La Roja can also point to a favourable draw, even if Sweden and Poland both represent potential banana skins.
They’ll expect to overcome Slovakia and should they top their group, a kind Last 16 encounter beckons as they’d face the third-best side from any of Groups A-D.
Prior to their final warm-up games against Portugal and Lithuania, Spain have only suffered defeat once in 22 outings going all the way back to November 2018.
However, a W7-D7-L1 record across their most recent fixtures isn’t so special, while they’ve netted more than once in just three of their past nine matches, with two of those coming against much weaker sides Georgia and Kosovo.
England should comfortably navigate a group featuring Croatia, Scotland and the Czech Republic. Although the latter two shouldn’t be underestimated, especially given the derby feel to the clash with Steve Clarke’s men, the Three Lions undoubtedly possess superior quality and it’s the meeting with Croatia that should ignite more interest.
However, the 2018 World Cup finalists are not quite as formidable now, with key players either retiring from the international scene or growing old.
Indeed, since collecting their runners-up medals in Russia, Croatia have struggled versus elite teams. Up against Spain, England, France and Portugal, they hold a W1-D2-L6 record across their Nations League fixtures and a single friendly, including defeats in each of the past five (all competitive) as they conceded 15 goals.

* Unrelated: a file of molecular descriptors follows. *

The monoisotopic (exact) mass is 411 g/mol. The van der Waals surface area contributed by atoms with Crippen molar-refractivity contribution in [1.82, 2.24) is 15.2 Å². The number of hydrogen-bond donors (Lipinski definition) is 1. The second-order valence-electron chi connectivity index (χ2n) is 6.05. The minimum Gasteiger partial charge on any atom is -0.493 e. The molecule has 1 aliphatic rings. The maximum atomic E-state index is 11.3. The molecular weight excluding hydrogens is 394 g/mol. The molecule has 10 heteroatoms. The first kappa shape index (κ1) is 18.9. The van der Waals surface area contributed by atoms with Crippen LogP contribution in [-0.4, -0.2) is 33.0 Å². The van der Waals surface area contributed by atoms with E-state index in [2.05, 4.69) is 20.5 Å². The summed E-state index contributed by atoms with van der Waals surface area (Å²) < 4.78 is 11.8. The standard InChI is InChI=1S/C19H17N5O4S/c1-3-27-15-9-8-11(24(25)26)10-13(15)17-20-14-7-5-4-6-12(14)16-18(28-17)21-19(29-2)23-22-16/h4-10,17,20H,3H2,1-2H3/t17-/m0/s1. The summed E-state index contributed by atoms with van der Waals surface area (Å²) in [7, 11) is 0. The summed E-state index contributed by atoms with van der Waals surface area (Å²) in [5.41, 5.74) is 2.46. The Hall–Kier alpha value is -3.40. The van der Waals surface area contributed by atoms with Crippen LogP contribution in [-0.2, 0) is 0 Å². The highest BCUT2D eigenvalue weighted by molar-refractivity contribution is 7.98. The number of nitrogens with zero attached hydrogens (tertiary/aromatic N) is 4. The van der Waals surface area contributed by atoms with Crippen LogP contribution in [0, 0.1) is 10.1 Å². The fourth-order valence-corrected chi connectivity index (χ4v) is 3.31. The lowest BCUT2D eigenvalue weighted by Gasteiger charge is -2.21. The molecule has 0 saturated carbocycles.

With England clear favourites to top their own pool, that could actually represent a problem as they’d encounter the runners-up of the Group of Death.
France, Germany and Portugal are all teams Gareth Southgate would prefer to avoid early on, while beyond that they’d likely encounter Spain in the quarter finals, should Luis Enrique’s men meet expectations.
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With four of the six best third-placed teams set to advance, there’s no reason why France, Germany and Portugal can’t all make the knockouts.
All three will expect to prove too much for Hungary, and three points would likely carry them through, especially if the likes of Finland, North Macedonia or Scotland struggle to pick up points in their respective groups.
France enter the tournament as favourites and it’s hard to argue with that assessment. The 2018 World Cup winners possess a talent-laden squad and cover all over the pitch.
A midfield duo of N’Golo Kante and Paul Pogba catches the eye, but most striking of all is the attacking tools at Didier Deschamps’ disposal.
Kylian Mbappe is the star act, but Antoine Griezmann has enjoyed a much better second season with Barcelona and has been lethal on the international stage too.
Club teammate Ousmane Dembele provides further forward power in the wide areas along with Bayern Munich’s Kingsley Coman, while Karim Benzema’s return only serves to highlight their potency.
Les Bleus were beaten in 2016’s final by Portugal and much of the latter’s squad remains intact, though veterans such as Cristiano Ronaldo and Pepe have been supplemented by rising talents such as Joao Felix and Ruben Dias.
Ahead of their friendlies with Spain and Israel, Portugal have lost just twice in 27 appearances since the 2018 World Cup and only once across their past 13. Even that recent defeat was a narrow 1-0 against France, and they’ll pose a strong test for anyone they encounter.